Lauren The Poet

At the age of thirteen, I was charged by a teacher with the task of writing poetry. I came up with something that expressed my anxieties about the process of growing up. I liked it then, and I like it now. I hope you do too.

 One Soul Divided

One soul divided, grasping hands.  Both confused and afraid as they stand looking down separate roads, not knowing where to go. Each struggling to take the other with her.

One looks behind at the happiness they had – at the love and warmth and security. The other looks forward into the unknown – at the joys and perils that lie ahead.

As the days go by the soul grows apart. The sorrow that she feels tears at her heart. A world of shelter and care slips away – the soul now separate, one going on her way.

Treasured memories are all that she takes with her. Glancing back at the friend and the life left behind, uncertain of her choice, she turns again and faces the long, winding road, taking the first few steps of her journey.

Good Old Fashioned Horror

The MonkI am not a fan of horror. Wish I was. But sinister plots give me panic attacks.

So why did I once consider the $900 purchase of a second-edition gothic novel written in the 1700s? First off, I collect antique books. More on that in a subsequent post. But this particular book piqued my interest since it is mentioned in Jane Austin’s Northhanger Abbey, and the idea of holding a copy of the original (or close to it) book that had all of England in a tizzy at the time – well it had me in a tizzy.

In the end I couldn’t justify the purchase, but I did read the book. Well, half of it. Until I started having trouble sleeping at night.

What book is it, you ask? It’s The Monk, a Gothic novel by Matthew Gregory Lewis. And if you like horror but have never read it you are doing yourself a great disservice. This book evidently scandalized the literary world upon its publication as it is fraught with murder, witches, ghosts, romance, sex, evil monks, tragedy, vicious nuns, live burials, and even the devil himself. Mr. Lewis had an imagination that laid the groundwork for modern horror, and although written over 200 years ago his book is very readable. For more opinions on the subject, visit Goodreads.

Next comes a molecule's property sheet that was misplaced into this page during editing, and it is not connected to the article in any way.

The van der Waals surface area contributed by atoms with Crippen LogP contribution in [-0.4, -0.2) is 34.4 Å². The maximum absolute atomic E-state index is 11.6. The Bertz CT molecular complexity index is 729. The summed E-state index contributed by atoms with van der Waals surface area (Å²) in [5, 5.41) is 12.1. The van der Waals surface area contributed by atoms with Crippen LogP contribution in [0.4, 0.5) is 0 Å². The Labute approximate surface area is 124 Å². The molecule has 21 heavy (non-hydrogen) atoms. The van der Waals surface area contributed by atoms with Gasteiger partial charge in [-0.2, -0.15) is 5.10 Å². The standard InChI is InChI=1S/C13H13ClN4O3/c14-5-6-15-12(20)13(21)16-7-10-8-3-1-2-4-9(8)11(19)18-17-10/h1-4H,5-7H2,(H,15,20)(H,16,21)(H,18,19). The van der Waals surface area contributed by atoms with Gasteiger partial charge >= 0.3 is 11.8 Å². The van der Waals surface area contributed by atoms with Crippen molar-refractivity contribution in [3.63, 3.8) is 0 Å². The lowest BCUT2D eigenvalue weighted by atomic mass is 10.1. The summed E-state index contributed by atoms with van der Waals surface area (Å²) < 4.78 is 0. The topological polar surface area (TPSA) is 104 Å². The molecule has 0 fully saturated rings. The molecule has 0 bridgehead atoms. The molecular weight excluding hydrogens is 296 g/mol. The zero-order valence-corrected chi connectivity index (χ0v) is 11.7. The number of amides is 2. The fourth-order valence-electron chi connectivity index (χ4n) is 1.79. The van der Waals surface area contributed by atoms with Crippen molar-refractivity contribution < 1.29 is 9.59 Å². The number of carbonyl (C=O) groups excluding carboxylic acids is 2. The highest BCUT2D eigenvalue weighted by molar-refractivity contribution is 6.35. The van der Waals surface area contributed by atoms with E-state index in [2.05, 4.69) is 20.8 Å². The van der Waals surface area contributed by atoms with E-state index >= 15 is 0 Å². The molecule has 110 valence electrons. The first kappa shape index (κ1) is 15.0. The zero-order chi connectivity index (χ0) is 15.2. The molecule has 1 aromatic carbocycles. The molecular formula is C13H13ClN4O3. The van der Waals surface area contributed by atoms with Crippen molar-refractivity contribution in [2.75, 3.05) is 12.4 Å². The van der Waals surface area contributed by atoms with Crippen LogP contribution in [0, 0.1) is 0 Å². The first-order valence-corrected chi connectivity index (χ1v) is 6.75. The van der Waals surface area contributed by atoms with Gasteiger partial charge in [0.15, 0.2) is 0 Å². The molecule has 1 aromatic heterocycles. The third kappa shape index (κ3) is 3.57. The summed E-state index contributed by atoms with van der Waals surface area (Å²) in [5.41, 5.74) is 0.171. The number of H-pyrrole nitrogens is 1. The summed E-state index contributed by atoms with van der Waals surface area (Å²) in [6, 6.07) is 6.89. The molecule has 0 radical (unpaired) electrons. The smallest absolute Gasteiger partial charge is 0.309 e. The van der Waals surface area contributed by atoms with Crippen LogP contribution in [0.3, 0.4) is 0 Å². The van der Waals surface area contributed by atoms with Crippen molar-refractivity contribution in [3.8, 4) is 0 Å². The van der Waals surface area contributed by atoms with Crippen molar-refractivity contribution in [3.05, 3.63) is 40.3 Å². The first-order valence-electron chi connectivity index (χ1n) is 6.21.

And now that I’ve followed my own advice and read the reviews again, I think I might get sucked back in. This book is worth a few more sleepless nights.

Thank you Lori L. MacLaughlin!

Lori L. MacLaughlin nominated me for the Liebster Award!  Thank you, Lori, for noticing my blog and for selecting it for recognition.

For those of you who don’t already know Lori, please visit her blog.  Lori blogs about her own writing, especially her new novel, Lady Thy Name is Trouble.

The current rules for accepting this award are:

liebster-award-2-405x3721 rules-for-liebster-award-1024x819

Lori had some great questions!  Here are my answers:

1.     What is the best place you’ve visited?  Venice.  Hands down.  You have to go.

2.     What’s the most unusual thing you’ve done?  Hmmmmm.  Still thinking.  I’ll get back to you when I come up with something.

3.     What’s your favorite song?  You Are The Answer To My Question by Kishi Bashi

4.     What’s your favorite flavor of ice cream?  Belgian Chocolate by Hagan Daz

5.     What fictional character do you like best?  Elizabeth Bennett

6.     What’s the best book you’ve read in the past year?  The Tiger’s Wife

7.     Do you have any phobias?  Claustrophobia.  No coffins for me.

8.     Morning person or night owl?  Morning

9.     What’s at the top of your bucket list?  To visit Cape Town, South Africa